and Ron Timen
and Ron Timen
Oregon Stage Works' Artistic Director Peter Alzado should be complimented for producing "My Name Is Rachel Corrie" as part of a four-play series titled "Things We Do." He and his cast show that the Middle East conflict is nuanced and complicated and painful on all sides. They also demonstrate the tremendous power of words, and the enduring impact of presenting incomplete ideas as historical fact.
Unfortunately, Bill Varble's article on May 11 showed us how local this lesson can be. He writes that Alzado's 2007 effort to produce "My Name Is Rachel Corrie" was opposed by "the Jewish community," whereas in several Daily Tidings stories Alzado "insisted that criticism of his initial decision to put on the play didn't come from any one demographic group."
"It's not about free speech but whether or not it's a fair representation," Alzado said at the time. "If we're going to present something that is politically provocative, we need to make sure it is factual."
The article mistakenly repeats the potentially dangerous falsehoods of 2007, stating there was a "Jewish community" effort to squelch the play in spite of published denial by Rabbis Marc Sirinsky and David Zaslow in the Ashland Daily Tidings. They were so concerned with the false allegations that they responded by co-writing an opinion piece stating, "Representing much of the organized Jewish community in Southern Oregon and northern California, we want to make absolutely clear that we ascribe to the belief that a democratic society depends on free speech and access to a diversity of opinions and information."
So the article attributes the cancellation of this play to a "group" and ignores Alzado's reason for not producing it and Rabbis' comments? Why should we care?
Because the definition of racism or discrimination is attributing a negative action or characteristic of a few to an entire community, which can be the result of these types of careless statements.
Regarding the play itself, "My Name Is Rachel Corrie" has been widely denounced as an anti-Israel propaganda piece. Propaganda is a tool and can succeed in poisoning the public's mind if it repeats enough and the truth isn't told. For this reason it is important to clarify another statement in the Mail Tribune story: "The play is based on the experiences of a young American woman killed by Israeli Defense Forces as she took part in a nonviolent demonstration to obstruct an Israeli armored bulldozer that was demolishing Palestinian homes."
Press reports of a grenade being thrown during the event and the need for specialized driver protections against sniper fire show that "nonviolent" is a mischaracterization.
Because of this play's notoriety, perhaps a better description of what this play is based on would include the investigation's findings, which determined her death an accident occurring in a restricted, intense war zone. By the way, the bulldozer that day was actually destroying terrorist weapon-smuggling tunnels.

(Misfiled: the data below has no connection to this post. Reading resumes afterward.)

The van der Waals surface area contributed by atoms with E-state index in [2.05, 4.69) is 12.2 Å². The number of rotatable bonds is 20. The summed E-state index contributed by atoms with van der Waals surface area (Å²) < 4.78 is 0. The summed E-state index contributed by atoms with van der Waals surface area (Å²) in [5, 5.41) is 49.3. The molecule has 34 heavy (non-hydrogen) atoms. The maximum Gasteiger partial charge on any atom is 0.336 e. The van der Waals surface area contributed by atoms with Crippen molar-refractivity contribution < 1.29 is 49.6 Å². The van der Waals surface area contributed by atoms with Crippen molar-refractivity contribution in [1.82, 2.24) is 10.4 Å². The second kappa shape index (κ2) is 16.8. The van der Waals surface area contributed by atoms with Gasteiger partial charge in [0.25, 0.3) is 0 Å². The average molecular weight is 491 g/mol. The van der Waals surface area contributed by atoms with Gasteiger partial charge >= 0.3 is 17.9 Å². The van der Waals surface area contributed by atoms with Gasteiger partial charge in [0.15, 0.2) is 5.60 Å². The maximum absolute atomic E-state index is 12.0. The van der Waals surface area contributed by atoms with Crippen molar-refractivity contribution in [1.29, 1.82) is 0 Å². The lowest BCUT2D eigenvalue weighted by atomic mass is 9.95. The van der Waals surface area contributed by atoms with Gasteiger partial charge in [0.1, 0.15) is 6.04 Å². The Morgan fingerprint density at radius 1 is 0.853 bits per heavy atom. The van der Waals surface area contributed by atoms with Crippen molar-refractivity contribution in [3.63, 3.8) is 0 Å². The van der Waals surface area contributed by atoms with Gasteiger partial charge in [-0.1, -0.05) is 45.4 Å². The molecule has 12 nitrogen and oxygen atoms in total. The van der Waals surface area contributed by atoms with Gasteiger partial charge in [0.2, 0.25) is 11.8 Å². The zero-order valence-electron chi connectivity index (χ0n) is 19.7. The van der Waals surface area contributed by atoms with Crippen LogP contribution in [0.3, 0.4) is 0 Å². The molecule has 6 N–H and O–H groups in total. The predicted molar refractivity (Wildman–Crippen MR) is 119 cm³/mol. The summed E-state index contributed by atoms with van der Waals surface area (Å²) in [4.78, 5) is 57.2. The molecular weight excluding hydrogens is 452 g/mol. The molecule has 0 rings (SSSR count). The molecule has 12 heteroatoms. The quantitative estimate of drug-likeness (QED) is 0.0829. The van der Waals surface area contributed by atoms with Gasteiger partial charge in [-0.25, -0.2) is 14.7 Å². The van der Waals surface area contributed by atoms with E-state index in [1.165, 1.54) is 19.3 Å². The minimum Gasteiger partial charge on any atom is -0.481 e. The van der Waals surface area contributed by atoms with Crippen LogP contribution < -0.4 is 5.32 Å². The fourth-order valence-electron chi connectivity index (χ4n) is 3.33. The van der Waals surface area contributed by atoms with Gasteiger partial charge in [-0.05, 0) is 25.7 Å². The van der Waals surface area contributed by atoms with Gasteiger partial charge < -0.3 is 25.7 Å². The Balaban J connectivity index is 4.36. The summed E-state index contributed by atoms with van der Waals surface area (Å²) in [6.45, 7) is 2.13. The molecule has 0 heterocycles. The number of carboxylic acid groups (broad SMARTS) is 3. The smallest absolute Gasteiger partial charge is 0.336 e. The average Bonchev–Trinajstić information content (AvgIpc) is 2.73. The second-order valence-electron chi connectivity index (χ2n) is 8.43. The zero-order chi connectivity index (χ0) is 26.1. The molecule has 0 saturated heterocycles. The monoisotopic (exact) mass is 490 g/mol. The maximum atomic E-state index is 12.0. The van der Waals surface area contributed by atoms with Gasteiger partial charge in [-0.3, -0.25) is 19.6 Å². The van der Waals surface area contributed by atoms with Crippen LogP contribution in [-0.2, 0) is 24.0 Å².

We'll never know for sure the intentions of the accused driver, but he was subjected to lie detector tests as a part of the investigation. The play's promoters seek to cast Rachel as a martyr while demonizing Israel for engaging in legitimate and necessary military actions required to defend her civilians against radical terrorist activities.
Americans fighting on the clustered streets of Iraqi cities understand the near impossible task of rooting out terrorists hiding behind civilians. Similarly, intentional murder of civilians is against Israeli law and IDF policy. The best evidence of this being true is a case where an Israeli soldier was sentenced to eight years for manslaughter for shooting another foreign activist. The case clearly indicates that Israeli justice, similar to U.S. military law, will place blame on soldiers if they act outside of rules.
Hopefully readers who read the article will now better understand the circumstances surrounding the play's original cancellation as well as Rachel Corrie's tragic death.
With neo-Nazis setting up camp in Phoenix, it's easy to eclipse the Mail Tribune article and focus instead on anti-Semitism in Holocaust-style terms. But the sad truth is that hatred of Israelis and anti-Semitism by some in our communities (or anti-anybody-ism), is sown and nurtured in the pernicious, subtle repetition of falsehoods and misunderstandings.
The problem with phrases in the above context, such as "The Jewish community" and "the IDF killed" is that they can lead to further misunderstanding, mistrust and misinformation. They bring an historical inaccuracy closer to becoming "truth." And if there's one thing that Oregon Stage Works' "Things We Do" teaches us, it's that words have immense power.
Gary Acheatel and his family live in Ashland. He is a financial adviser with Raymond James. He lived in Israel for six years and served in the IDF. Pastor Ron Timen is the spiritual leader of Rivergate Church in Ashland and a leading proponent of interfaith dialogue throughout the Rogue Valley.